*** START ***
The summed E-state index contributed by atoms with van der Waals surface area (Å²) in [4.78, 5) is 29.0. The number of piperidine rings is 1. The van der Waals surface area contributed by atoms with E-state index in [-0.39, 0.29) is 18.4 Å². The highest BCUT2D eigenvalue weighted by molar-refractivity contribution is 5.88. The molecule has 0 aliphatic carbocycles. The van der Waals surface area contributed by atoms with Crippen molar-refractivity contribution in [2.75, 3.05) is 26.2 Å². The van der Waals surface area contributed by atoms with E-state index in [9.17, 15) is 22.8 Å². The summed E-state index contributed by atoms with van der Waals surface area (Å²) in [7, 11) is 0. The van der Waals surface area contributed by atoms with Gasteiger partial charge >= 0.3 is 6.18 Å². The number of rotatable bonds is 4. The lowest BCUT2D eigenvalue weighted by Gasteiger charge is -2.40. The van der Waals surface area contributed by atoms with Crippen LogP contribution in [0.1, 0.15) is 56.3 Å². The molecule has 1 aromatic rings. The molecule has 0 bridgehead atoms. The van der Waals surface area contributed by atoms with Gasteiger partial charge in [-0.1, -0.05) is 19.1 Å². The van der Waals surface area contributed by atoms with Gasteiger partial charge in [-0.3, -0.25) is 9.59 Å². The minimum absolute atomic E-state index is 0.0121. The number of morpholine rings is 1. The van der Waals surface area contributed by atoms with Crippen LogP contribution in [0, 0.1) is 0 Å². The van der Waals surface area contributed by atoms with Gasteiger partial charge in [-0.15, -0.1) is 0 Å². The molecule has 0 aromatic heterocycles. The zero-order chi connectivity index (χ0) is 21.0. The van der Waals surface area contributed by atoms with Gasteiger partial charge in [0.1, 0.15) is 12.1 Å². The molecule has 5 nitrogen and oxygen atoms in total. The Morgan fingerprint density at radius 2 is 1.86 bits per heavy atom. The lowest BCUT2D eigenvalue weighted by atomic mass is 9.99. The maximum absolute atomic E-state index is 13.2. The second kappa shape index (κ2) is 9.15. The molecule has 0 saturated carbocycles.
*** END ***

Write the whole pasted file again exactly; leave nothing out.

The summed E-state index contributed by atoms with van der Waals surface area (Å²) in [4.78, 5) is 29.0. The number of piperidine rings is 1. The van der Waals surface area contributed by atoms with E-state index in [-0.39, 0.29) is 18.4 Å². The highest BCUT2D eigenvalue weighted by molar-refractivity contribution is 5.88. The molecule has 0 aliphatic carbocycles. The van der Waals surface area contributed by atoms with Crippen molar-refractivity contribution in [2.75, 3.05) is 26.2 Å². The van der Waals surface area contributed by atoms with E-state index in [9.17, 15) is 22.8 Å². The summed E-state index contributed by atoms with van der Waals surface area (Å²) in [7, 11) is 0. The van der Waals surface area contributed by atoms with Gasteiger partial charge >= 0.3 is 6.18 Å². The number of rotatable bonds is 4. The lowest BCUT2D eigenvalue weighted by Gasteiger charge is -2.40. The van der Waals surface area contributed by atoms with Crippen LogP contribution in [0.1, 0.15) is 56.3 Å². The molecule has 1 aromatic rings. The molecule has 0 bridgehead atoms. The van der Waals surface area contributed by atoms with Gasteiger partial charge in [-0.1, -0.05) is 19.1 Å². The van der Waals surface area contributed by atoms with Gasteiger partial charge in [-0.3, -0.25) is 9.59 Å². The minimum absolute atomic E-state index is 0.0121. The number of morpholine rings is 1. The van der Waals surface area contributed by atoms with Crippen LogP contribution in [0, 0.1) is 0 Å². The van der Waals surface area contributed by atoms with Gasteiger partial charge in [-0.15, -0.1) is 0 Å². The molecule has 0 aromatic heterocycles. The zero-order chi connectivity index (χ0) is 21.0. The van der Waals surface area contributed by atoms with Gasteiger partial charge in [0.1, 0.15) is 12.1 Å². The molecule has 5 nitrogen and oxygen atoms in total. The Morgan fingerprint density at radius 2 is 1.86 bits per heavy atom. The lowest BCUT2D eigenvalue weighted by atomic mass is 9.99. The maximum absolute atomic E-state index is 13.2. The second kappa shape index (κ2) is 9.15. The molecule has 0 saturated carbocycles.